The Bull City Escape website lists creative problem-solving, focus, attention to detail, and performance under pressure as a few of the skills a group hones by playing their game — all of which are relevant to this group of students, many of whom are pre-med. But hidden morals about clarity and strength-building aside, Newpher picked the activity because it allows different sides of people’s personalities to come out: “When you’re put in that stressful environment and the clock is ticking, it’s a great way to really get to know each other fast.”

Bull City Escape Earns 2019 TripAdvisor Certificate of Excellence

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For the 3rd year in a row, Bull City Escape has been awarded the TripAdvisor Certificate of Excellence. With over 150 reviews averaging 5-stars, Bull City Escape is ranked #1 for Fun & Games in Durham, North Carolina.

Now in its 9th year, the Certificate of Excellence designation recognizes establishments that consistently earn great TripAdvisor reviews from travelers.

The Certificate of Excellence accounts for the quality, quantity and recency of reviews submitted by travelers on TripAdvisor over a 12-month period.

Squad Goals! Durham Group Activities

By Ashley Strahm

Dive in to find your way out at Bull City Escape

This interactive experience will test your group's wits. You'll be locked in a room for 60 minutes; to escape, you'll have to find clues, solve puzzles, and crack codes. This escape game is sure to test your team members' communication, collaboration,and brain power.

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Pros: You'll get to show off your super sleuthing skills. All of that Matlock has finally paid off.

Cons: Well, this is obvious - you're locked in a room with your coworkers for an hour. Team bonding, indeed.

Details: A maximum of eight people can play at the same time and the cost is $25 per person. To book a private event during the week, contact Bull City Escape directly.

The 3 best escape game spots in Durham

In search of a new favorite escape game spot?

Hoodline crunched the numbers to find the top escape game spots around Durham, using both Yelp data and our own secret sauce to produce a ranked list of the best spots to venture next time you're in the market for escape games.

1. Bull City Escape
Topping the list is Bull City Escape. Located at 711 Iredell St., the escape game spot is the highest rated escape game spot in Durham, boasting five stars out of 59 reviews on Yelp.

Bull City Escape. | Photo: Andrea J./Yelp

Bull City Escape. | Photo: Andrea J./Yelp


Durham Tech, Women’s Business Center help pave the way for Cheung’s great escape

There’s 60 minutes on the clock.

Friends, families, and colleagues are locked in a room and must work together to find clues, solve puzzles, and crack codes to find the key to the outside.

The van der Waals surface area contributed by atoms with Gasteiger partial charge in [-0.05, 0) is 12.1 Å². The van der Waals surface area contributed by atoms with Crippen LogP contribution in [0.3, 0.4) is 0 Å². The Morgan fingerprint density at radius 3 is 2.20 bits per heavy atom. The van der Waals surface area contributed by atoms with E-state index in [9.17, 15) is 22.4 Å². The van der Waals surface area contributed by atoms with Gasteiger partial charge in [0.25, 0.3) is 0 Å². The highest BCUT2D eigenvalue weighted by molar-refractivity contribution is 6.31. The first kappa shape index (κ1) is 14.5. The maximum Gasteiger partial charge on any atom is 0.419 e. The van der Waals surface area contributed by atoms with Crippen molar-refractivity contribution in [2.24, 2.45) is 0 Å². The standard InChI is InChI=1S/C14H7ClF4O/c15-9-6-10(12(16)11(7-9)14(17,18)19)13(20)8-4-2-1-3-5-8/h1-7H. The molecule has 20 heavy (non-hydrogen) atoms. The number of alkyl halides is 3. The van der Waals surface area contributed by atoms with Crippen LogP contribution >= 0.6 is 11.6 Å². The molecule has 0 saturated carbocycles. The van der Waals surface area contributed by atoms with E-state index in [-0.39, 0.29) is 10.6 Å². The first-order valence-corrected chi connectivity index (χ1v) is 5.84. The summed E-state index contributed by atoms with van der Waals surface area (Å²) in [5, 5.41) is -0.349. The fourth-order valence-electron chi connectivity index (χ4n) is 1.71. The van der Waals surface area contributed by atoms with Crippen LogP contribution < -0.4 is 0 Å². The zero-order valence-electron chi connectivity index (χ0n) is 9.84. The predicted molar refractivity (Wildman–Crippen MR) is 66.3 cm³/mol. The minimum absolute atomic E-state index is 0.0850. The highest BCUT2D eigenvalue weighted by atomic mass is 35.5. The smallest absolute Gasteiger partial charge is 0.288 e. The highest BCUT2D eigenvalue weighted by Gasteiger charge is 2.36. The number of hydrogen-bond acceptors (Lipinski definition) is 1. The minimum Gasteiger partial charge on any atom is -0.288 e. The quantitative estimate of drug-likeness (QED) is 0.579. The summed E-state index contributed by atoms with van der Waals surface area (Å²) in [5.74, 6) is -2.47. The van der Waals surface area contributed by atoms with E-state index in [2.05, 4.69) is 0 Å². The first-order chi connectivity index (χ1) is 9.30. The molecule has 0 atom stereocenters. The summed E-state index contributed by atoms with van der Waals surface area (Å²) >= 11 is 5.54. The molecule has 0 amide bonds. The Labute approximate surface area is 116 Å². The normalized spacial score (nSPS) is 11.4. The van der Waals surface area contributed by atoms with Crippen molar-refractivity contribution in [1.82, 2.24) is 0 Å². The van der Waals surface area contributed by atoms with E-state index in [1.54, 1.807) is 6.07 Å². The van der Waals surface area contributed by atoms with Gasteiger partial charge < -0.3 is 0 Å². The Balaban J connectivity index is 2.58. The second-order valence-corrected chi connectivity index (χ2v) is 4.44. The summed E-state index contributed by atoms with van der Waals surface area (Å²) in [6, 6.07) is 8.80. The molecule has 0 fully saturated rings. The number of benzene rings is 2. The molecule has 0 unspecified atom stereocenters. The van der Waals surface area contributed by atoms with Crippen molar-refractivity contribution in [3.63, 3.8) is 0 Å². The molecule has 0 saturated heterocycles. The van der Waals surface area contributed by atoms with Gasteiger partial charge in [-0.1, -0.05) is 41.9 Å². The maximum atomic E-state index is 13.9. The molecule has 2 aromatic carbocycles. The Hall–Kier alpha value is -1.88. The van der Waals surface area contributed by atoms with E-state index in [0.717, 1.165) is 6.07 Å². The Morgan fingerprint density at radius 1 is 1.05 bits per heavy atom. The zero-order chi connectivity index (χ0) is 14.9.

This is a picture of the owner of Bull City Escape. It has been voted the best escape room in Durham, North Carolina.

They’re called escape rooms and they’re on an upward trend in entertainment.

“Your entire group is working toward a common goal, but it requires so many different types of thinking,” said Alice Cheung, 30, owner of Bull City Escape. “When you’re under the time pressure it really highlights people’s individual strengths within a collaborative group effort.”

Cheung brought this interactive experience to Durham in 2015 after attending a joint seminar by the Durham Tech Small Business Center and the Women’s Business Center of North Carolina.

“The seminar gave me the confidence I needed to open the business,” said Cheung. “I wouldn’t consider myself a natural entrepreneur so that was a big mental hurdle to overcome. But being in that space and being aware of all of these free resources made me realize that there’s a community here that’s going to be supportive.”

The idea stemmed from a leisure scroll on TripAdvisor during a vacation Cheung took to Nashville.

“I was just looking for things to do when I found an escape room. I decided to try it and loved it, then I looked more purposefully at escape rooms when I traveled,” said Cheung. “The more I played, the more I kept thinking about what I would do differently. There was nothing like it in Durham or the Triangle at the time so I thought this would be the perfect place for this sort of thing.”

When the idea hit, Cheung was working full-time at Duke University. She opened the business in summer 2015 by additionally working nights and weekends, but just a few months in, she decided to leave Duke and operate Bull City Escape full-time.

“When I started in 2015, it was such a new idea. It was hard to explain what escape rooms were to get business insurance. It felt pretty isolating at first, but the small business seminar was so supportive and excited to hear what plans I had. It made me feel more confident about talking to other people about it and it opened up a whole network community within Durham that I’m extremely grateful for and rely on every day.”

Bull City Escape features three game rooms, all designed in-house and unique to their facility.